Compute-to-data is groundbreaking because it allows access to otherwise very private and sensitive data, for example health records. The existing healthcare system doesn’t allow hospitals to share patient records, but pooling information could have massive benefits. If every hospital in the world shared all of their patient data, doctors would have a much better idea about correlations between symptoms and early indicators of disease, potentially saving millions of lives. Unfortunately, this is currently impossible because sharing this data directly would jeopardize patient information and could lead to hacks in which millions of individuals private health records are exposed.
Compute-to-data addresses the root issue - the fact that our data is being collected - because consumers can choose whether to make their data available in the first place. Therefore, it offers a path forward to a more secure and private society where individuals will benefit. But there is no easy solution for our data privacy problem; it is completely unrealistic to expect companies to stop recording and selling our data when this has become the dominant business model for web2.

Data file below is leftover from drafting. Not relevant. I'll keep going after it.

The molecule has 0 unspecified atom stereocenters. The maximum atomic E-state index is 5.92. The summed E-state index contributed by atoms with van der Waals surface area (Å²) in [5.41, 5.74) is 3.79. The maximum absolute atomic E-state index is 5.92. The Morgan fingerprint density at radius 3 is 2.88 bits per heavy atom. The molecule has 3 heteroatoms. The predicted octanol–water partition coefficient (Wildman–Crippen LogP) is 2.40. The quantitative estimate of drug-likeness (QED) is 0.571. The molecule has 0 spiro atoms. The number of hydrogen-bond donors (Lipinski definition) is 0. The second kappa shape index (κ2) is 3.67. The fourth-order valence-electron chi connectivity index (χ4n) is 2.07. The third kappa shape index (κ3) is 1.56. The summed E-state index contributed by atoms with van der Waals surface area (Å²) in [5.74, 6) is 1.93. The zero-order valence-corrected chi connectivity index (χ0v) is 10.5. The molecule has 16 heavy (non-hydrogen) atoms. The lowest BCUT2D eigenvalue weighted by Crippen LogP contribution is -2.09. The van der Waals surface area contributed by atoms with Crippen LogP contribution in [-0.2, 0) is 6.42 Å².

Even if consumers continue to express their dislike of this system and the government increases regulation (like the new European GDPR), companies will still be incentivized to collect data because it’s so profitable. This is why the first layer of compute-to-data is important; it offers a chance for companies to continue to monetize their data without giving up any of their customers' personal information. Additionally, GDPR prevents data from being shared across borders. This is an obstacle for many companies that want to buy user data, but Ocean allows access to data without transferring it off-premise - therefore making it compliant with this new regulation.